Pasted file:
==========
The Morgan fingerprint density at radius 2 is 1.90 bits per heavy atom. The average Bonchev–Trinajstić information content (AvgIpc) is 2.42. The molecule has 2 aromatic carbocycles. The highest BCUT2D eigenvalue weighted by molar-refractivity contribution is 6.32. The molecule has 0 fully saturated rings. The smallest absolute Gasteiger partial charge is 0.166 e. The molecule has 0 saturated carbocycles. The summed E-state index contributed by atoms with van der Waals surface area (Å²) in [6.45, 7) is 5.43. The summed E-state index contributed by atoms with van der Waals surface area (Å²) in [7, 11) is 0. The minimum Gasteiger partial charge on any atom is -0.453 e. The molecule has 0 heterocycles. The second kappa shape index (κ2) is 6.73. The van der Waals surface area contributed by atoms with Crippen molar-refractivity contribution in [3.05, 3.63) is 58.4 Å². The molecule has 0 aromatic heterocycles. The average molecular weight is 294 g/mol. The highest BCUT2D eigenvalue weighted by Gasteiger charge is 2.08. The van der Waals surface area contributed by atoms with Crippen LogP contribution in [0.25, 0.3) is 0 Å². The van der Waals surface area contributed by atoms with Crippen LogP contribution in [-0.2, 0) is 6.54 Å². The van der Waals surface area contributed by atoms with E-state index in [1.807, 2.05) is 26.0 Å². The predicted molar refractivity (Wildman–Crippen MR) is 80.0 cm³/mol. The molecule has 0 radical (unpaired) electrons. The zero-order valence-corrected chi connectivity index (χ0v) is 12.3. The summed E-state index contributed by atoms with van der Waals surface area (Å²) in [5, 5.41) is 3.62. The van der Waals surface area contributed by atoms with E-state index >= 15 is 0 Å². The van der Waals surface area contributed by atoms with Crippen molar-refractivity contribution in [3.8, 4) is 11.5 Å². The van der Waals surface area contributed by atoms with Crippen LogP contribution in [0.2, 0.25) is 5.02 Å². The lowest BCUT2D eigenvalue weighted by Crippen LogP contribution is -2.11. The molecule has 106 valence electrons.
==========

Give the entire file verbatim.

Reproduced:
The Morgan fingerprint density at radius 2 is 1.90 bits per heavy atom. The average Bonchev–Trinajstić information content (AvgIpc) is 2.42. The molecule has 2 aromatic carbocycles. The highest BCUT2D eigenvalue weighted by molar-refractivity contribution is 6.32. The molecule has 0 fully saturated rings. The smallest absolute Gasteiger partial charge is 0.166 e. The molecule has 0 saturated carbocycles. The summed E-state index contributed by atoms with van der Waals surface area (Å²) in [6.45, 7) is 5.43. The summed E-state index contributed by atoms with van der Waals surface area (Å²) in [7, 11) is 0. The minimum Gasteiger partial charge on any atom is -0.453 e. The molecule has 0 heterocycles. The second kappa shape index (κ2) is 6.73. The van der Waals surface area contributed by atoms with Crippen molar-refractivity contribution in [3.05, 3.63) is 58.4 Å². The molecule has 0 aromatic heterocycles. The average molecular weight is 294 g/mol. The highest BCUT2D eigenvalue weighted by Gasteiger charge is 2.08. The van der Waals surface area contributed by atoms with Crippen LogP contribution in [0.25, 0.3) is 0 Å². The van der Waals surface area contributed by atoms with Crippen LogP contribution in [-0.2, 0) is 6.54 Å². The van der Waals surface area contributed by atoms with E-state index in [1.807, 2.05) is 26.0 Å². The predicted molar refractivity (Wildman–Crippen MR) is 80.0 cm³/mol. The molecule has 0 radical (unpaired) electrons. The zero-order valence-corrected chi connectivity index (χ0v) is 12.3. The summed E-state index contributed by atoms with van der Waals surface area (Å²) in [5, 5.41) is 3.62. The van der Waals surface area contributed by atoms with E-state index >= 15 is 0 Å². The van der Waals surface area contributed by atoms with Crippen molar-refractivity contribution in [3.8, 4) is 11.5 Å². The van der Waals surface area contributed by atoms with Crippen LogP contribution in [0.2, 0.25) is 5.02 Å². The lowest BCUT2D eigenvalue weighted by Crippen LogP contribution is -2.11. The molecule has 106 valence electrons.